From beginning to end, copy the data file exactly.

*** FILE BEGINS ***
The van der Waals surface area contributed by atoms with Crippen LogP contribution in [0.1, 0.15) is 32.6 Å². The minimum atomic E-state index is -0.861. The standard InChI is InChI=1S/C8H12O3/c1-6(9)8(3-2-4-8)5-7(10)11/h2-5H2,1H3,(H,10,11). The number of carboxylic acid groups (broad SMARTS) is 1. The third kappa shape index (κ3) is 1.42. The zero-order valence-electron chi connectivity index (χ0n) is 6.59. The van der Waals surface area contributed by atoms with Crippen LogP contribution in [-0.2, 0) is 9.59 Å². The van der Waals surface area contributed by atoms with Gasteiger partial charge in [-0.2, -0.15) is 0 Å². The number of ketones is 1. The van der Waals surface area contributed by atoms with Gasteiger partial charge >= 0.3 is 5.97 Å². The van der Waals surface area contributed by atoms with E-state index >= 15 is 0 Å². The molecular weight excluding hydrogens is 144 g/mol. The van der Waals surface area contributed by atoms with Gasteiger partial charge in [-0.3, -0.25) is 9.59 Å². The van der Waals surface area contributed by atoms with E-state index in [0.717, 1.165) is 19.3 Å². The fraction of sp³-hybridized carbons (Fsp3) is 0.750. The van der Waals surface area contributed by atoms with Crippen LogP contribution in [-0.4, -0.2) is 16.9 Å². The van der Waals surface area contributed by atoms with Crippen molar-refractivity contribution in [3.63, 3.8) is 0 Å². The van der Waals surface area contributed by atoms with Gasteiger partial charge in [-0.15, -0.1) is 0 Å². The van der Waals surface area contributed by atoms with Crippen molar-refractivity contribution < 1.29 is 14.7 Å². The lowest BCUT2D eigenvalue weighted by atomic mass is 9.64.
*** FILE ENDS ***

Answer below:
The van der Waals surface area contributed by atoms with Crippen LogP contribution in [0.1, 0.15) is 32.6 Å². The minimum atomic E-state index is -0.861. The standard InChI is InChI=1S/C8H12O3/c1-6(9)8(3-2-4-8)5-7(10)11/h2-5H2,1H3,(H,10,11). The number of carboxylic acid groups (broad SMARTS) is 1. The third kappa shape index (κ3) is 1.42. The zero-order valence-electron chi connectivity index (χ0n) is 6.59. The van der Waals surface area contributed by atoms with Crippen LogP contribution in [-0.2, 0) is 9.59 Å². The van der Waals surface area contributed by atoms with Gasteiger partial charge in [-0.2, -0.15) is 0 Å². The number of ketones is 1. The van der Waals surface area contributed by atoms with Gasteiger partial charge >= 0.3 is 5.97 Å². The van der Waals surface area contributed by atoms with E-state index >= 15 is 0 Å². The molecular weight excluding hydrogens is 144 g/mol. The van der Waals surface area contributed by atoms with Gasteiger partial charge in [-0.3, -0.25) is 9.59 Å². The van der Waals surface area contributed by atoms with E-state index in [0.717, 1.165) is 19.3 Å². The fraction of sp³-hybridized carbons (Fsp3) is 0.750. The van der Waals surface area contributed by atoms with Crippen LogP contribution in [-0.4, -0.2) is 16.9 Å². The van der Waals surface area contributed by atoms with Crippen molar-refractivity contribution in [3.63, 3.8) is 0 Å². The van der Waals surface area contributed by atoms with Gasteiger partial charge in [-0.15, -0.1) is 0 Å². The van der Waals surface area contributed by atoms with Crippen molar-refractivity contribution < 1.29 is 14.7 Å². The lowest BCUT2D eigenvalue weighted by atomic mass is 9.64.